http://new.ted.com/talks/anne_milgram_why_smart_statistics_are_the_key_to_fighting_crime

more...
Tom Cockburn's curator insight, July 17, 2014 4:15 AM

Will they incarcerate more  and add to overcrowding in jails  or end up targetting the same social and ethnic groups,or add  some social policies to reduce  the inclination to commit crime? Knowing what to do with the stats is critical as well as accessing the data.

Scooped by Complexity Digest
Scoop.it!

Opening up open data: An interview with Tim O’Reilly

Opening up open data: An interview with Tim O’Reilly | Talks | Scoop.it

We’re increasingly living in a world of black boxes. We don’t understand the way things work. And open-source software, open data are critical tools. We see this in the field of computer security. People say, “Well, we have to keep this secret.” Well, it turns out that the strongest security protocols are those that are secure even when people know how they work.
Secrecy is actually, it turns out, a fairly weak way of being secure. And I think in a similar way, we have to understand who owns the rules, how are they driven, how are they guiding our behavior. And there may be cases where you say, “Well, actually it’s a reasonable trade-off to have some degree of secrecy.”
We have this with trade secrets all the time in the commercial world. But there are other areas where we should say, “No, we really need to know how this works.”


http://www.mckinsey.com/insights/business_technology/opening_up_open_data_an_interview_with_tim_o_reilly

more...
No comment yet.
Rescooped by Complexity Digest from Decision Intelligence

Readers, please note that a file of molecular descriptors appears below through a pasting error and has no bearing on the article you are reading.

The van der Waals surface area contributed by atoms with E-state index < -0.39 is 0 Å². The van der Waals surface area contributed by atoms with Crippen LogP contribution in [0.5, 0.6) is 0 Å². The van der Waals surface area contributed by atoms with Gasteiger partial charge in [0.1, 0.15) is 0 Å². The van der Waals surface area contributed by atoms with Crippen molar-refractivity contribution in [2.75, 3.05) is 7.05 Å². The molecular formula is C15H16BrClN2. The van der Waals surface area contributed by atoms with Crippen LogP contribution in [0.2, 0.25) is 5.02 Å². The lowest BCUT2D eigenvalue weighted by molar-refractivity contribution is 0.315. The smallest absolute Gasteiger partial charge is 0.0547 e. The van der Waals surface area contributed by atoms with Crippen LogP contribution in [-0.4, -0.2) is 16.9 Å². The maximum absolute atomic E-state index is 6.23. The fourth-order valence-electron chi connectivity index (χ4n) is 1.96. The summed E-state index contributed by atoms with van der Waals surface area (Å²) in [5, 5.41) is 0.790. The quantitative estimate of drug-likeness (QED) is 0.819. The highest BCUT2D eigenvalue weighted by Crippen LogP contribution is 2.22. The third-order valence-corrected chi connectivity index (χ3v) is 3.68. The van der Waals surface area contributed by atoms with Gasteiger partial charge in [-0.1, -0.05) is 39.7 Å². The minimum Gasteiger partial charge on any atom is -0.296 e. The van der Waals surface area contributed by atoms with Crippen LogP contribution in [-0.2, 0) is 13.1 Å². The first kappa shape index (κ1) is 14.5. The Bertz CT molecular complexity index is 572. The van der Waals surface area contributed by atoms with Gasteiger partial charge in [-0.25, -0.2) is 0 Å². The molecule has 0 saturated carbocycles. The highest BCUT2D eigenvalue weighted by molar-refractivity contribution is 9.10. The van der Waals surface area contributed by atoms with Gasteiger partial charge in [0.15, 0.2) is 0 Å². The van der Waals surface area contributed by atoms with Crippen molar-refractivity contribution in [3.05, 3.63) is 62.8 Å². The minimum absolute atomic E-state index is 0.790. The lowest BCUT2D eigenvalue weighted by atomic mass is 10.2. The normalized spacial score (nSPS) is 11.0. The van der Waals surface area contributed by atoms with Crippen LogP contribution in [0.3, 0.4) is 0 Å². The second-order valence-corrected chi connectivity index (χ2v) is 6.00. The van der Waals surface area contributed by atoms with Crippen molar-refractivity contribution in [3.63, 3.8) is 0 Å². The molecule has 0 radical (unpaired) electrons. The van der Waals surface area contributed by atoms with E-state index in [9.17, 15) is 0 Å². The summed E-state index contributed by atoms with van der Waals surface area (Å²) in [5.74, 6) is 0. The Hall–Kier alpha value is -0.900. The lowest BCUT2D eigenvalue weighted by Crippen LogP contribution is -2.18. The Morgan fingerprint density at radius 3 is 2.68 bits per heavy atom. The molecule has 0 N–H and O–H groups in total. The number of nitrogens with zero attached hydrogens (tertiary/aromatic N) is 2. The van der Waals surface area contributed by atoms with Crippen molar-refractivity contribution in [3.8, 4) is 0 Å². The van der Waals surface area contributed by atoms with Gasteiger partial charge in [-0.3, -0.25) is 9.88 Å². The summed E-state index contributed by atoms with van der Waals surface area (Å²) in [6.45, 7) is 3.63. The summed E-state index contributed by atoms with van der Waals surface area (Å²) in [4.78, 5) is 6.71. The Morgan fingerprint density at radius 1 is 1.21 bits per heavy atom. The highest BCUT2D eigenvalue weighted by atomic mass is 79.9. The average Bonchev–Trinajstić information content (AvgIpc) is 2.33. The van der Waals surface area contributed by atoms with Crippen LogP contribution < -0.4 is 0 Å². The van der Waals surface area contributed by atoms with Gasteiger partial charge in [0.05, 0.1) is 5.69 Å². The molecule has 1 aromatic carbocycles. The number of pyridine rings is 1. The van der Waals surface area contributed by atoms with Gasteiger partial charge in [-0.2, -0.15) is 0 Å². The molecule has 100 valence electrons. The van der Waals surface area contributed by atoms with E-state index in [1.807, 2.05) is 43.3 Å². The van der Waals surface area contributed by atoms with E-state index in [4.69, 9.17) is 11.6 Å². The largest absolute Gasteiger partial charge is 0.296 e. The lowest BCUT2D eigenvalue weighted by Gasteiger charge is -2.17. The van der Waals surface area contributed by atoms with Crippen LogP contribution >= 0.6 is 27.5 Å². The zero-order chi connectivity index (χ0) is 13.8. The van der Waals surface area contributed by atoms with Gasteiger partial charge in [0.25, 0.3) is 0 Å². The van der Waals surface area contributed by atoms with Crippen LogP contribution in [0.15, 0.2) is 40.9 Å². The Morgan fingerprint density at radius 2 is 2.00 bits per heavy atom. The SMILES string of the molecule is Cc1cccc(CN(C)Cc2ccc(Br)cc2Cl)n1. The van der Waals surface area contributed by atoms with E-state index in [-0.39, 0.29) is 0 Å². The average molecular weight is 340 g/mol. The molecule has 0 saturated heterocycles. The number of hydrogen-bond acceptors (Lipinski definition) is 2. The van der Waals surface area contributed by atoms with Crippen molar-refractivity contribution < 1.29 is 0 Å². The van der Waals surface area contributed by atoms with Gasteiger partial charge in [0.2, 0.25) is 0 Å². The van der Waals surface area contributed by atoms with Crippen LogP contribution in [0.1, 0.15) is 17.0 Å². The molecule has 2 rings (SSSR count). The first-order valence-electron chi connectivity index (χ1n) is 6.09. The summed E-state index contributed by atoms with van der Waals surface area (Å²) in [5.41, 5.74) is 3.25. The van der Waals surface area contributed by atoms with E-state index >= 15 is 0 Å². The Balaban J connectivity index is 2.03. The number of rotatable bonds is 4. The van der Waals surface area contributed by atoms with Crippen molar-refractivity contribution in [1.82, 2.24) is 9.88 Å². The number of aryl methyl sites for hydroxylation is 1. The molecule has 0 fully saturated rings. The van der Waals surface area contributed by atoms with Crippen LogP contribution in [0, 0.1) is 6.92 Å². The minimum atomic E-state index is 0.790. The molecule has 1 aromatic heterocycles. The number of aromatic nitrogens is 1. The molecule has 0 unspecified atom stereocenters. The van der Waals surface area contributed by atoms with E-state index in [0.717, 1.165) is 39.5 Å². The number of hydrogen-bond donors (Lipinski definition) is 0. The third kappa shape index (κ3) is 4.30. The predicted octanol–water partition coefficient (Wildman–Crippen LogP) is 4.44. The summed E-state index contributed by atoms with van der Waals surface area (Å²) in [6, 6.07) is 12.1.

Scoop.it!

Introduction to Complex Systems: Patterns in Nature

This video provides a basic introduction to the science of complex systems, focusing on patterns in nature. (For more information on agent-based modeling, visit http://imaginationtoolbox.org ).


Via Lorien Pratt
more...
António F Fonseca's curator insight, February 1, 2014 4:50 AM

Agent based modeling still is the best tool to understand complex systems when mathematical modeling gets very complicated.

Liz Rykert's curator insight, February 10, 2014 7:25 PM

Always looking for good resources to introduce complexity science to others. This looks great. 

Ian Biggs, FAIPM, CPPE's curator insight, April 16, 2014 8:08 PM

I recently conducted a series of workshops on the subject of 'Complex Project Management - Navigating through the unknown'. This clip provides a great introduction to complex systems and for those interested in Complexity Science, this clip is worth 7:52 of your time.

Scooped by Complexity Digest
Scoop.it!

Initial Conditions

Initial Conditions | Talks | Scoop.it

What better way can there be to discuss the nature of time than sitting down with two eminent theoretical physicists in the timeless beauty of Vieques, at the western end of the Spanish Virgin Islands? Alan Guth, who first proposed the theory of cosmic inflation, and Sean Carroll, cosmologist and popular science communicator (and also a member of the board of Nautilus), are currently working together, in collaboration with Caltech grad student Chien-Yao Tseng, on a paper explaining the arrow of time. Watch as they walk us through some of the basic ideas.